Decolonizing a Food System: Freedom Farmers' Market as a Place for Resistance and Analysis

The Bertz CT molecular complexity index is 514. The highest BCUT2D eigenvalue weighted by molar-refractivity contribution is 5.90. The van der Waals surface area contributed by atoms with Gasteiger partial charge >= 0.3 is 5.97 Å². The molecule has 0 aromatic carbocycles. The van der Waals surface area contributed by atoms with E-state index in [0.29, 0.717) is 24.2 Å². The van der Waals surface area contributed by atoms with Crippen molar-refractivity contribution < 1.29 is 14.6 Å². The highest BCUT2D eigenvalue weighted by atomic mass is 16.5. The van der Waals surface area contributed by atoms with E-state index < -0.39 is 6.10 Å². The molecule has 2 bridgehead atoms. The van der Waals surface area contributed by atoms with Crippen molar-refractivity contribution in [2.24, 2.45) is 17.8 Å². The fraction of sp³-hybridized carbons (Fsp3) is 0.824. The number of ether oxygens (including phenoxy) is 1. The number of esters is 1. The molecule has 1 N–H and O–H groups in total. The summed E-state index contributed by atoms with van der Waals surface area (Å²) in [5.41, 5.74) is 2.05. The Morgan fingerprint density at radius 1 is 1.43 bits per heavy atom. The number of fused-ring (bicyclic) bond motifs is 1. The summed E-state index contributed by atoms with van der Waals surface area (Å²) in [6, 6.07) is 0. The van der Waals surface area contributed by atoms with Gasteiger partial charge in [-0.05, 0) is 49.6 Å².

AbstractOakland's Freedom Farmers' Market is more than a venue for food exchange; it is a gathering place for Black cultural expression and economics. More often than not, Black farmers are shut out and even pushed out of mainstream farmers markets. However, fresh food and Black farmers are celebrated at the Freedom Farmers' Market each week. This commentary discusses the critical ways in which this market represents a social discourse about decolonizing our food system. Embedded within this place analysis is also, necessarily, a critique of the dominant places people currently have available for food. The Freedom Farmers' Market has become a model for disenfranchised peoples to take control of their own food system.
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